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Conversation starter: EU regulates carbon neutral marketing

January 24, 2024

It’s been a busy month for climate news. Let’s take a look and consider how this may impact CEA farmers!

The international community is taking climate change seriously

Earlier this month, representatives of the world’s governments met in Dubai as part of the COP28 climate change conference. They agreed that attempts to mitigate climate change have been implemented too slowly. Climate change continues to threaten a future where increasing portions of the planet will be rendered uninhabitable by increases in flooding, drought, storms, and extreme temperatures. 

In response, COP28 attendees formulated a number of commitments “to speed up the transition away from fossil fuels to renewables such as wind and solar power in their next round of climate commitments.”

Confusing carbon offsets aren’t good enough to claim neutrality

Last week, following the conference, the Guardian reports that the European Union announced: “Terms such as “climate neutral” or “climate positive” that rely on offsetting will be banned from the EU by 2026 as part of a crackdown on misleading environmental claims.”

In recent years the “offsets” market has rocketed in value. It claims that by planting new trees or preventing deforestation, it is possible to offset carbon emissions. This has proven immensely popular for companies like Shell that want to appear carbon neutral without reducing their own production of fossil fuels. It has also proven lucrative for the companies that carry out the offsets and sell “carbon credits” to corporations.

However, a number of investigations have cast doubt on these claims. Not only are many offset projects failing to capture the amount of carbon they claim, they are enabling the worst climate offenders to make misleading and confusing claims to consumers.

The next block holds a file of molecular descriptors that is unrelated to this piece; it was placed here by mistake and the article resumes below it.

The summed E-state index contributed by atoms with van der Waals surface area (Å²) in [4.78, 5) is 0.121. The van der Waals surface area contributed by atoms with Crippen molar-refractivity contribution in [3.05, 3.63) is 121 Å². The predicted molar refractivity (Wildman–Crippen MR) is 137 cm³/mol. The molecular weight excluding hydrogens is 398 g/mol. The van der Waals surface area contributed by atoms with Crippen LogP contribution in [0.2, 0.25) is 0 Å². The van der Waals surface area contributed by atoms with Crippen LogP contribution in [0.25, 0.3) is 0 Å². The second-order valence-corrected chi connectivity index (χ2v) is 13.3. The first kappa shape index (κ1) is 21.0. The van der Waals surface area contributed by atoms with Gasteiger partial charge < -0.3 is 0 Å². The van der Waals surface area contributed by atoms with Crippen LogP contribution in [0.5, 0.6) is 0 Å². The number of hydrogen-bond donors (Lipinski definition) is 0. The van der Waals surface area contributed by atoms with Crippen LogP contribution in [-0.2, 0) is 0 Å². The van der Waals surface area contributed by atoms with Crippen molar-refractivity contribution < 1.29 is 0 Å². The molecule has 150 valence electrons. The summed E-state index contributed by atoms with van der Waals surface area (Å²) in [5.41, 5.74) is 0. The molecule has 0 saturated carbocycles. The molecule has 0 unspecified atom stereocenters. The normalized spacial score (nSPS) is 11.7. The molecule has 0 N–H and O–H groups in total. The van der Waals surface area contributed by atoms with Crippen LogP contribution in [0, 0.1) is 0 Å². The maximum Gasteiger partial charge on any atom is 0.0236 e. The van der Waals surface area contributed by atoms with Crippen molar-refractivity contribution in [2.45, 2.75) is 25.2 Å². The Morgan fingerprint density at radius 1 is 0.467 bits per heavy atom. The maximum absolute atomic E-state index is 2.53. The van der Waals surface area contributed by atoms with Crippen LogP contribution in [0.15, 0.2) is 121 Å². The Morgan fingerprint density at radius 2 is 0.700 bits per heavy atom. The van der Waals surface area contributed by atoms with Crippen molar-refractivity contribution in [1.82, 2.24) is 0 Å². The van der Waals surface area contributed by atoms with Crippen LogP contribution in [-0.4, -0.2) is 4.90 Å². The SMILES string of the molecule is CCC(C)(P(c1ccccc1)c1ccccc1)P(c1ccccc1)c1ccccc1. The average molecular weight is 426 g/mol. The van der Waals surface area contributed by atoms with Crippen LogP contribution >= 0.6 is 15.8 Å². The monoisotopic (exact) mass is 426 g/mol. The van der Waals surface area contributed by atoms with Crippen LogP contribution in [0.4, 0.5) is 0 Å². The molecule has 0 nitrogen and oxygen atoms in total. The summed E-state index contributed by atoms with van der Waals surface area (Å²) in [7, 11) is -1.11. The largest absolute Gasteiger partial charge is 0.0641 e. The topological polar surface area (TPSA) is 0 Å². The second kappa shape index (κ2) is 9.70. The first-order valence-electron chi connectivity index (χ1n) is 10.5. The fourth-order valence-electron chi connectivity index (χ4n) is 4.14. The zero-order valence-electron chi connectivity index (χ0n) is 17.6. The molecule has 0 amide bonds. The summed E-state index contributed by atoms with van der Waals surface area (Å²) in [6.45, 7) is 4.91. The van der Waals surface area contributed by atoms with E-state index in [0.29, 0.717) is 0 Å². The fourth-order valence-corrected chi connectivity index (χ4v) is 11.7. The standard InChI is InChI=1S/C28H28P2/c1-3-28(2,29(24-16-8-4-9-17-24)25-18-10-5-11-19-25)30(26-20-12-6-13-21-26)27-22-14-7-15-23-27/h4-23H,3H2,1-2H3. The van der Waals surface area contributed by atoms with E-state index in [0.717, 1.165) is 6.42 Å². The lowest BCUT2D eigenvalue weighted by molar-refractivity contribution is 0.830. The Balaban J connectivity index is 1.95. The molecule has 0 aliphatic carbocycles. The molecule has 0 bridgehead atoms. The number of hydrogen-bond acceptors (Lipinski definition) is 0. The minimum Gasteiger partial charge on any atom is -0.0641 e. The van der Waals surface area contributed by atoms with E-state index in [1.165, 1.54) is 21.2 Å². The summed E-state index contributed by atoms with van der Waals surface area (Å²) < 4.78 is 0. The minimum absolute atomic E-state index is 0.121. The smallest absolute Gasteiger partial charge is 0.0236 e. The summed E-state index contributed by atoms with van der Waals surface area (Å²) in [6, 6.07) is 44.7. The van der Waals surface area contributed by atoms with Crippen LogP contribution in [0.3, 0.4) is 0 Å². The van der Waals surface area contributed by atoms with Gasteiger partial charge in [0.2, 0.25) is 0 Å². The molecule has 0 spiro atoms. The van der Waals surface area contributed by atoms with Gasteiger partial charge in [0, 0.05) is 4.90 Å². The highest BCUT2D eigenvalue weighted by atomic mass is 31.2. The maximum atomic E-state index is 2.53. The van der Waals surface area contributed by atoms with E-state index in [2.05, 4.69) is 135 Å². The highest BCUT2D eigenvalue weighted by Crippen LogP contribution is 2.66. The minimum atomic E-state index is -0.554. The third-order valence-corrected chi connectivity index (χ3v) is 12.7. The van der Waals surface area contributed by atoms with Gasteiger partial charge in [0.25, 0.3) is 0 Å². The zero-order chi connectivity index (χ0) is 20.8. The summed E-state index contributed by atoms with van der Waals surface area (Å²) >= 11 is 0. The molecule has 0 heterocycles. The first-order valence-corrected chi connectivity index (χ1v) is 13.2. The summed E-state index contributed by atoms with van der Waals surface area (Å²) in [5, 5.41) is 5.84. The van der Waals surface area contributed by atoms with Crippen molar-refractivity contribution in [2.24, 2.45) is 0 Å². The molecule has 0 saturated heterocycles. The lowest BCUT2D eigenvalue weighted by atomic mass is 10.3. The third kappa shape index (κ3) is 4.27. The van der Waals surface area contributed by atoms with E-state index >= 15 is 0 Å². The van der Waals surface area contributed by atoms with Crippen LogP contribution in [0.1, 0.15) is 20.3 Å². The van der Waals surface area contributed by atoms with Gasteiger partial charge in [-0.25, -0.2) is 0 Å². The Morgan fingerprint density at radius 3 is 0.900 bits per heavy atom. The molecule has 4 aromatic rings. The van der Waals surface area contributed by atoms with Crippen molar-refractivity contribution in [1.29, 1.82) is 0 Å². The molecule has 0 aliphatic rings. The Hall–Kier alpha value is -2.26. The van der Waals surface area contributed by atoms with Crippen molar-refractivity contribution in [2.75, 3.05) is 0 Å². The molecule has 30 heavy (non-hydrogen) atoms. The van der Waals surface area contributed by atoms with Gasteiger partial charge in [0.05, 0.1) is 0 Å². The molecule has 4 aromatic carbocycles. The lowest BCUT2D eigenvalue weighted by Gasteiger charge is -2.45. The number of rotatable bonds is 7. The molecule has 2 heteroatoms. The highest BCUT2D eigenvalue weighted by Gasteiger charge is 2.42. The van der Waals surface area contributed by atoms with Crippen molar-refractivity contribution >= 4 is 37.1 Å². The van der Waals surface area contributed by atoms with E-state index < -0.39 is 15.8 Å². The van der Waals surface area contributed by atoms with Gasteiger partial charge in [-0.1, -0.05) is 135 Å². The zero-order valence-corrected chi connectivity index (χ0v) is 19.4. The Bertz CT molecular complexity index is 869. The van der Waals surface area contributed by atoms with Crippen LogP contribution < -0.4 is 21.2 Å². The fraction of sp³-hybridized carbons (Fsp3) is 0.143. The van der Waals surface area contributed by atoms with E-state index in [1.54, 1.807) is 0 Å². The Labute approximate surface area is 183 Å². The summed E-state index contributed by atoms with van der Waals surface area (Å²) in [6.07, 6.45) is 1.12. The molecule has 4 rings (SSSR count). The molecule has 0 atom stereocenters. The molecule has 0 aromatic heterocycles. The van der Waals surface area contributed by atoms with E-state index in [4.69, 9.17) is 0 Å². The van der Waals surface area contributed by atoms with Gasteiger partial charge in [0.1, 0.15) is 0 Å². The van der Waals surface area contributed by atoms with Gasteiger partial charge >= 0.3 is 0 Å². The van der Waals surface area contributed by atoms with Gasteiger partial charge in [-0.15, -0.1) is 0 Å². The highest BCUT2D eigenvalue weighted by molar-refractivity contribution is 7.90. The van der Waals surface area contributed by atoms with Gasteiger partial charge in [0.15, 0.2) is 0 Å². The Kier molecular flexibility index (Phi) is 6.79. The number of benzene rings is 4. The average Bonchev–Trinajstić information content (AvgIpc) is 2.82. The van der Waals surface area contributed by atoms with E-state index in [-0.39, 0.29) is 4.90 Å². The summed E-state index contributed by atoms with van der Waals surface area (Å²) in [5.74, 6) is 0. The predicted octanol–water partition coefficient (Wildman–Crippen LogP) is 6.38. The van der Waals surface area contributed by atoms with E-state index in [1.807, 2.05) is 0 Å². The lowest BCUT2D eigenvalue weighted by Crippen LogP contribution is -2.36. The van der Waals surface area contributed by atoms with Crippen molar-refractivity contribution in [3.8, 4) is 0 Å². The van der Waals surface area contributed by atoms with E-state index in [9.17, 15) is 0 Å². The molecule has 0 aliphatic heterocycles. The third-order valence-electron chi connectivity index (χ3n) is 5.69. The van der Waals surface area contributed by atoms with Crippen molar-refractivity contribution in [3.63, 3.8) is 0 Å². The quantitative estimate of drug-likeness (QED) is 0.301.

Lindsay Otis, a policy expert on global carbon markets says: “Carbon neutrality claims have been shown to be unintelligible to consumers, and they must stop. Today marks the end of outlandish and baseless advertisements that tell European consumers that they can take carbon-neutral flights, wear carbon-neutral clothes, and eat carbon-neutral food.”

The continued role of CEA

So how does this impact CEA farmers? We hope this can be a conversation starter, but here’s a few of our thoughts!

  • NASA has confirmed that 2023 was the hottest year on record. Although climate change has been politicized in the US and other countries, COP28 was an affirmation of the need for a serious response.
  • Thankfully, CEA is already a part of the solution. Our customers and others in this industry grow food with less resource consumption, and can grow closer to the point of sale, reducing the amount of fuel used for transportation.
  • CEA doesn’t need to rely on any sort of confusing messaging about carbon offsets. It is a straightforward way to grow food with minimized impact to the climate.
  • Farmers must keep these climate advantages front and center when planning customer-facing marketing and pitches to investors, and should continue to be on the lookout for grants and tax advantages that favor such climate-friendly food production!

What do you think? Shoot us an email to let us know, or share this article on social media and keep the conversation going with your customers and peers!

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